Carboplatin is a chemotherapy treatment for many different types of cancer.
You can have carboplatin by itself or in combination with other chemotherapy drugs depending on the type of cancer you have.
How carboplatin works
Carboplatin interferes with the development of the genetic material in a cell, the DNA. This stops it from dividing into 2 new cells and kills it.
How you have carboplatin
You have this drug into your bloodstream.
You have the treatment through a drip into your arm or hand. A nurse puts a small tube (a cannula) into one of your veins and connects the drip to it.
You might need a central line. This is a long plastic tube that gives the drugs into a large vein, either in your chest or through a vein in your arm. It stays in while you’re having treatment, which may be for a few months.
When you have carboplatin
You usually have chemotherapy as a course of several cycles of treatment.
You might have carboplatin every 3 to 4 weeks. Each 3 or 4 week period is a cycle of treatment. You might have between 4 to 6 cycles. How often you have it depends on your type of cancer.
Each treatment takes about an hour.
You have blood tests before and during your treatment. They check your levels of blood cells and other substances in the blood. They also check how well your liver and kidneys are working.
How often and how severe the side effects are can vary from person to person. They also depend on what other treatments you're having. For example, your side effects could be worse if you're also having other drugs or radiotherapy.
When to contact your team
Your doctor, nurse or pharmacist will go through the possible side effects. They will monitor you closely during treatment and check how you are at your appointments. Contact your advice line as soon as possible if:
- you have severe side effects
- your side effects aren’t getting any better
- your side effects are getting worse
Early treatment can help manage side effects better.
We haven't listed all the side effects here. Remember it is very unlikely that you will have all of these side effects, but you might have some of them at the same time.
Common side effects
These side effects happen in more than 10 in 100 people (more than 10%). You might have one or more of them. They include:
Increased risk of getting an infection
Increased risk of getting an infection is due to a drop in white blood cells. Symptoms include a change in temperature, aching muscles, headaches, feeling cold and shivery and generally unwell. You might have other symptoms depending on where the infection is.
Infections can sometimes be life threatening. You should contact your advice line urgently if you think you have an infection.
Breathlessness and looking pale
You might be breathless and look pale due to a drop in red blood cells. This is called anaemia.
Bruising, bleeding gums and nosebleeds
This is due to a drop in the number of platelets in your blood. These blood cells help the blood to clot when we cut ourselves. You may have nosebleeds or bleeding gums after brushing your teeth. Or you may have lots of tiny red spots or bruises on your arms or legs (known as petechiae).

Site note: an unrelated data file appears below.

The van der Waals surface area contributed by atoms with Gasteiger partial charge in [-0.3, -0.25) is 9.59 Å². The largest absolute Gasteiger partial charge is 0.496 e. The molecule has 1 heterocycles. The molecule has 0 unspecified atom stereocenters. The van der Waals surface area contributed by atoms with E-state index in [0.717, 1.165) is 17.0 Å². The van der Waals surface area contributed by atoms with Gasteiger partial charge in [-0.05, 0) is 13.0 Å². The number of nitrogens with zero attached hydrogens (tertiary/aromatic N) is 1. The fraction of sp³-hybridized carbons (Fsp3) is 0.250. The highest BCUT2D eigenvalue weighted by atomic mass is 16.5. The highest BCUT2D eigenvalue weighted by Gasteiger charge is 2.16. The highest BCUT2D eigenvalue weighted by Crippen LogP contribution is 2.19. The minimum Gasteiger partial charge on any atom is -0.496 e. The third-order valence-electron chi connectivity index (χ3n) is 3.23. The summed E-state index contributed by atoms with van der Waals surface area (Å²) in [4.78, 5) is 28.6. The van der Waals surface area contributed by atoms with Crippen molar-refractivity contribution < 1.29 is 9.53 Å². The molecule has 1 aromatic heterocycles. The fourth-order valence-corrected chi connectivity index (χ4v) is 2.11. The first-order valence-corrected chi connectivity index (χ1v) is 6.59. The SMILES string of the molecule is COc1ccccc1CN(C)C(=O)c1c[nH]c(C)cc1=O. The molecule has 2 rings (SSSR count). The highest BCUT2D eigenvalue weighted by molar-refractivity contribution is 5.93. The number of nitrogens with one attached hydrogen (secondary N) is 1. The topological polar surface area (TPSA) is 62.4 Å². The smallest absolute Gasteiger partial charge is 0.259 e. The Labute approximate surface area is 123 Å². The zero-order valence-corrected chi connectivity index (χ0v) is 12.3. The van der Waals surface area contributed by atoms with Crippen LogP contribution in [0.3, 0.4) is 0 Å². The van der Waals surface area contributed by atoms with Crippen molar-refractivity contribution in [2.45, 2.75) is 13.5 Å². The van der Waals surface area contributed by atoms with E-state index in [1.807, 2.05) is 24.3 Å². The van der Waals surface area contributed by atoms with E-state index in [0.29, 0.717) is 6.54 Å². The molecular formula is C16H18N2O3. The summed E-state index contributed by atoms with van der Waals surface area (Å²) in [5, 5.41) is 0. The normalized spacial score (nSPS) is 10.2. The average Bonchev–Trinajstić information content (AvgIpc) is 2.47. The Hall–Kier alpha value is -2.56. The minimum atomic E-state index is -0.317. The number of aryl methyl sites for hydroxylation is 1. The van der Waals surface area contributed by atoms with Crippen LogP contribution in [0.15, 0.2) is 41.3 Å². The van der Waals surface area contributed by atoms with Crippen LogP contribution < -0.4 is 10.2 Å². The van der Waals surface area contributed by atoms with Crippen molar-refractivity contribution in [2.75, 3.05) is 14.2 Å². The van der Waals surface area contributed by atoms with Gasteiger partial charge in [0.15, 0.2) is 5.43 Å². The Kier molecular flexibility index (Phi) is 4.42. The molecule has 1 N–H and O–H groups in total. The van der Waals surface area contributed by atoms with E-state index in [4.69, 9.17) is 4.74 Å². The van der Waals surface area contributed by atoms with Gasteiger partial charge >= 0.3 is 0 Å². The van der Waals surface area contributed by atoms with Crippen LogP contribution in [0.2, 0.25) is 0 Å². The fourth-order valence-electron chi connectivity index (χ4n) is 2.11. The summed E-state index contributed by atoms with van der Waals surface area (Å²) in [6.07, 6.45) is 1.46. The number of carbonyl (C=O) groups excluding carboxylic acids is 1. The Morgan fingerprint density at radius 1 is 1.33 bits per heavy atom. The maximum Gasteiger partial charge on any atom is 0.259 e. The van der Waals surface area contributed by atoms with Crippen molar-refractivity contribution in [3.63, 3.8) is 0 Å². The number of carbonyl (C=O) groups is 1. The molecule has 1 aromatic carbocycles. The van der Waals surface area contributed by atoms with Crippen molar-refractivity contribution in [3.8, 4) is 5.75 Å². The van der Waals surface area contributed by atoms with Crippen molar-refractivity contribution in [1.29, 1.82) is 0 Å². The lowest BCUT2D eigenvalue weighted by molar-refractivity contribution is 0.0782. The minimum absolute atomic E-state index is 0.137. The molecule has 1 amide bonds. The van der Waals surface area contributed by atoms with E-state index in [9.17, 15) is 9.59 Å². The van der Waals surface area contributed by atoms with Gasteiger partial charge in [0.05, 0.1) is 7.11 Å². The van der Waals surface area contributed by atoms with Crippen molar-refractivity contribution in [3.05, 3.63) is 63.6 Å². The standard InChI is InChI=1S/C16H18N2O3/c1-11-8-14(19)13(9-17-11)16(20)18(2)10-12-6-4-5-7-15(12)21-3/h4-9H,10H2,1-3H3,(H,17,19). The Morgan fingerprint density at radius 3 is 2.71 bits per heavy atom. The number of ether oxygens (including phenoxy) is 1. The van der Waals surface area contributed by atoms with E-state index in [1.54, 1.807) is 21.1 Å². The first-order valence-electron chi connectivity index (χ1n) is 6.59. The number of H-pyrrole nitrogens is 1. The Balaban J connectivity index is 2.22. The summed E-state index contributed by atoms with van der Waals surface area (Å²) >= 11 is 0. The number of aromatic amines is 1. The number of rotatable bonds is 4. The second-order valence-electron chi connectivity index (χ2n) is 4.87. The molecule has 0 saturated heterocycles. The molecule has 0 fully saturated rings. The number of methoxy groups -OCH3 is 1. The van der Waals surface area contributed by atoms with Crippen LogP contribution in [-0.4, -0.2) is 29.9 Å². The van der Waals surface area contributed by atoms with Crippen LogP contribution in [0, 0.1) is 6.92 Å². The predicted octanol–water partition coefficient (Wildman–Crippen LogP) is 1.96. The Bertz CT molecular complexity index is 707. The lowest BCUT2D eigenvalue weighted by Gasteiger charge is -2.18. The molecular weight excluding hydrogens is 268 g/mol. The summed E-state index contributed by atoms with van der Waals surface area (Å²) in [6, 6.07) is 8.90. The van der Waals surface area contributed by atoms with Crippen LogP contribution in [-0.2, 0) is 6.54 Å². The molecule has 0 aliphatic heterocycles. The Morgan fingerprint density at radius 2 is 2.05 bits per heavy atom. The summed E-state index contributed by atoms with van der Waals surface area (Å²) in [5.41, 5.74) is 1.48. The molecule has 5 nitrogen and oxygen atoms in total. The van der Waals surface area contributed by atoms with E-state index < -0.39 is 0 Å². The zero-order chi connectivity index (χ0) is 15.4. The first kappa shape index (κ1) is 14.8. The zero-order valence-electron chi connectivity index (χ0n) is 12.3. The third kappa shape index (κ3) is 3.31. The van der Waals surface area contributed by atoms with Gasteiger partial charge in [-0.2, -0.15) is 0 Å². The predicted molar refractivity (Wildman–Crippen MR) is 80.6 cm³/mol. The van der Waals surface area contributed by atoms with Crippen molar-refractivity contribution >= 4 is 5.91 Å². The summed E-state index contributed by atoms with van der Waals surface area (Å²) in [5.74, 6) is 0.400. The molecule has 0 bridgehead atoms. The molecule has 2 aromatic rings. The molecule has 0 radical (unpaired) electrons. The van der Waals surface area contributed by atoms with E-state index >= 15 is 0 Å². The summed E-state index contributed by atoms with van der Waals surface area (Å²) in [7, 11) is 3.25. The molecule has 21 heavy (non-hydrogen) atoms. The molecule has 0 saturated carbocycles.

Contact your health advice line if any of these happen.
Tiredness and weakness (fatigue) during and after treatment
Tiredness and weakness (fatigue) can happen during and after treatment - doing gentle exercises each day can keep your energy up. Don't push yourself, rest when you start to feel tired and ask others for help.
Feeling or being sick
Feeling or being sick is usually well controlled with anti sickness medicines. Avoiding fatty or fried foods, eating small meals and snacks, drinking plenty of water, and relaxation techniques can all help.
It is important to take anti sickness medicines as prescribed even if you don’t feel sick. It is easier to prevent sickness rather than treating it once it has started.
Changes to how your liver works
You might have liver changes that are usually mild and unlikely to cause symptoms. They usually go back to normal when treatment finishes. You have regular blood tests to check for any changes in the way your liver is working.
To help prevent kidney damage, it is important to drink plenty of water. You might also have fluids into your vein before, during and after treatment. You have blood tests before your treatments to check how well your kidneys are working.
Tummy (abdominal) cramps and pain
Tell your treatment team if you have this. They can check the cause and give you medicine to help.
Occasional side effects
These side effects happen in between 1 and 10 out of every 100 people (between 1 and 10%). You might have one or more of them. They include:
- allergic reaction - can happen during treatment let your nurse know if you feel short of breath, feel hot, itchy, shivery
- diarrhoea or constipation - let your doctor or nurse now if this happens they can prescribe some medication to help
- sore mouth and ulcers - use mouthwashes to keep your mouth clean and let your doctor or nurse know
- skin changes such as a rash, itchy skin or sensations of burning and prickling
- flu like symptoms
- numbness and tingling in arms, hands, legs and feet (peripheral neuropathy) - this can happen soon after starting treatment and usually isn't permanent
- hearing problems - this can be ringing in your ears (tinnitus) or changes to your hearing